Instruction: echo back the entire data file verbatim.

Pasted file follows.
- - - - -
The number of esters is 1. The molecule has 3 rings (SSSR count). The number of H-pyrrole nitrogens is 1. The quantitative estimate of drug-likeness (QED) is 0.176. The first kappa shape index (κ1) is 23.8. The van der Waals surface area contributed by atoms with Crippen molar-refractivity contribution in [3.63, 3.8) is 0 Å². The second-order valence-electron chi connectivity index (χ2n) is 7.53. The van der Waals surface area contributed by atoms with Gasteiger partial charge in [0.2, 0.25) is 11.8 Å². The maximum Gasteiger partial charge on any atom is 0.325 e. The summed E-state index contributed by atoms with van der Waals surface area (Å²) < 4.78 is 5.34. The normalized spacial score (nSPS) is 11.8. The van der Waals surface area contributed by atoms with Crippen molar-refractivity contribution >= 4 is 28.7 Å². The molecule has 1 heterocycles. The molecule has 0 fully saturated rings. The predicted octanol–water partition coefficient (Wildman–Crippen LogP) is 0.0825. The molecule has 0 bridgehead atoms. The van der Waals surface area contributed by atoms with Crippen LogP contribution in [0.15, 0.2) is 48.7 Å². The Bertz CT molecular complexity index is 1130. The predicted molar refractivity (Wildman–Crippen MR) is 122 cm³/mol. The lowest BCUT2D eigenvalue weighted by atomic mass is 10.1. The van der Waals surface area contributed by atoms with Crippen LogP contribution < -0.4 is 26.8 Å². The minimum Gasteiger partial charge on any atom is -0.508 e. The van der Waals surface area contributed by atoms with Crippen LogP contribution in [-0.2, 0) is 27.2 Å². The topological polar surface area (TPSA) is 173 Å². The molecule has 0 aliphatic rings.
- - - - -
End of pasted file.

The number of esters is 1. The molecule has 3 rings (SSSR count). The number of H-pyrrole nitrogens is 1. The quantitative estimate of drug-likeness (QED) is 0.176. The first kappa shape index (κ1) is 23.8. The van der Waals surface area contributed by atoms with Crippen molar-refractivity contribution in [3.63, 3.8) is 0 Å². The second-order valence-electron chi connectivity index (χ2n) is 7.53. The van der Waals surface area contributed by atoms with Gasteiger partial charge in [0.2, 0.25) is 11.8 Å². The maximum Gasteiger partial charge on any atom is 0.325 e. The summed E-state index contributed by atoms with van der Waals surface area (Å²) < 4.78 is 5.34. The normalized spacial score (nSPS) is 11.8. The van der Waals surface area contributed by atoms with Crippen molar-refractivity contribution >= 4 is 28.7 Å². The molecule has 1 heterocycles. The molecule has 0 fully saturated rings. The predicted octanol–water partition coefficient (Wildman–Crippen LogP) is 0.0825. The molecule has 0 bridgehead atoms. The van der Waals surface area contributed by atoms with Crippen LogP contribution in [0.15, 0.2) is 48.7 Å². The Bertz CT molecular complexity index is 1130. The predicted molar refractivity (Wildman–Crippen MR) is 122 cm³/mol. The lowest BCUT2D eigenvalue weighted by atomic mass is 10.1. The van der Waals surface area contributed by atoms with Crippen LogP contribution < -0.4 is 26.8 Å². The minimum Gasteiger partial charge on any atom is -0.508 e. The van der Waals surface area contributed by atoms with Crippen LogP contribution in [-0.2, 0) is 27.2 Å². The topological polar surface area (TPSA) is 173 Å². The molecule has 0 aliphatic rings.